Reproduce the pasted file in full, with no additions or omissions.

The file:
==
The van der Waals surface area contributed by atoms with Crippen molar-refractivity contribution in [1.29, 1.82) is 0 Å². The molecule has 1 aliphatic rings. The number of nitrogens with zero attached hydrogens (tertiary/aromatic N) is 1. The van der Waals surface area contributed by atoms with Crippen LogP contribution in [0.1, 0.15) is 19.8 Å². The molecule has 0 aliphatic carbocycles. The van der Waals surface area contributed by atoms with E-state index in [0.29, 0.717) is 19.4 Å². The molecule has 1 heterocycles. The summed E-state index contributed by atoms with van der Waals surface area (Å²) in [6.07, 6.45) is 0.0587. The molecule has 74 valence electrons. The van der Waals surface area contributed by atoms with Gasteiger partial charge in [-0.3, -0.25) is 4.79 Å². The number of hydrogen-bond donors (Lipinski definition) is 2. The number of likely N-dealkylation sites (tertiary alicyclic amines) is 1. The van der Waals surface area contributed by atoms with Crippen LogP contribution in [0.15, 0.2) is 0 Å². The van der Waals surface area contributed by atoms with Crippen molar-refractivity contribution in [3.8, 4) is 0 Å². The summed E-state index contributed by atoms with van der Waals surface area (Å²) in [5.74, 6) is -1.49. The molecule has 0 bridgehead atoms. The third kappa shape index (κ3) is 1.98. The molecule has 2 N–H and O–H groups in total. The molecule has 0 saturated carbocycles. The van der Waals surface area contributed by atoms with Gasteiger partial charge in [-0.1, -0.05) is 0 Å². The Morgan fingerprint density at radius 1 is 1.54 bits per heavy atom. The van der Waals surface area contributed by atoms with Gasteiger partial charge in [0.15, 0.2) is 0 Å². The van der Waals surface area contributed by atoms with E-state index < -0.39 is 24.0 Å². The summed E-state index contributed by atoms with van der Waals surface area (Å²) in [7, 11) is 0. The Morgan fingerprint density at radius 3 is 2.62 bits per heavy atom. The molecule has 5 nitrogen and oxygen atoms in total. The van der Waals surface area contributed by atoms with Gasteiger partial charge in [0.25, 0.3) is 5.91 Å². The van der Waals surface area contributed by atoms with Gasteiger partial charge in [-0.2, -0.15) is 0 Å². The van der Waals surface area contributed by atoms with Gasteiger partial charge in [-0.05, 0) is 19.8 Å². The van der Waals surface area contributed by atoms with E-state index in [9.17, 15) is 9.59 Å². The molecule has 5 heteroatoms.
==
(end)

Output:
The van der Waals surface area contributed by atoms with Crippen molar-refractivity contribution in [1.29, 1.82) is 0 Å². The molecule has 1 aliphatic rings. The number of nitrogens with zero attached hydrogens (tertiary/aromatic N) is 1. The van der Waals surface area contributed by atoms with Crippen LogP contribution in [0.1, 0.15) is 19.8 Å². The molecule has 0 aliphatic carbocycles. The van der Waals surface area contributed by atoms with E-state index in [0.29, 0.717) is 19.4 Å². The molecule has 1 heterocycles. The summed E-state index contributed by atoms with van der Waals surface area (Å²) in [6.07, 6.45) is 0.0587. The molecule has 74 valence electrons. The van der Waals surface area contributed by atoms with Gasteiger partial charge in [-0.3, -0.25) is 4.79 Å². The number of hydrogen-bond donors (Lipinski definition) is 2. The number of likely N-dealkylation sites (tertiary alicyclic amines) is 1. The van der Waals surface area contributed by atoms with Crippen LogP contribution in [0.15, 0.2) is 0 Å². The van der Waals surface area contributed by atoms with Crippen molar-refractivity contribution in [3.8, 4) is 0 Å². The summed E-state index contributed by atoms with van der Waals surface area (Å²) in [5.74, 6) is -1.49. The molecule has 0 bridgehead atoms. The third kappa shape index (κ3) is 1.98. The molecule has 2 N–H and O–H groups in total. The molecule has 0 saturated carbocycles. The van der Waals surface area contributed by atoms with Gasteiger partial charge in [-0.1, -0.05) is 0 Å². The Morgan fingerprint density at radius 1 is 1.54 bits per heavy atom. The van der Waals surface area contributed by atoms with Gasteiger partial charge in [0.15, 0.2) is 0 Å². The van der Waals surface area contributed by atoms with E-state index < -0.39 is 24.0 Å². The summed E-state index contributed by atoms with van der Waals surface area (Å²) in [7, 11) is 0. The Morgan fingerprint density at radius 3 is 2.62 bits per heavy atom. The molecule has 5 nitrogen and oxygen atoms in total. The van der Waals surface area contributed by atoms with Gasteiger partial charge in [0.25, 0.3) is 5.91 Å². The van der Waals surface area contributed by atoms with Gasteiger partial charge in [-0.2, -0.15) is 0 Å². The van der Waals surface area contributed by atoms with Gasteiger partial charge in [-0.05, 0) is 19.8 Å². The van der Waals surface area contributed by atoms with E-state index in [9.17, 15) is 9.59 Å². The molecule has 5 heteroatoms.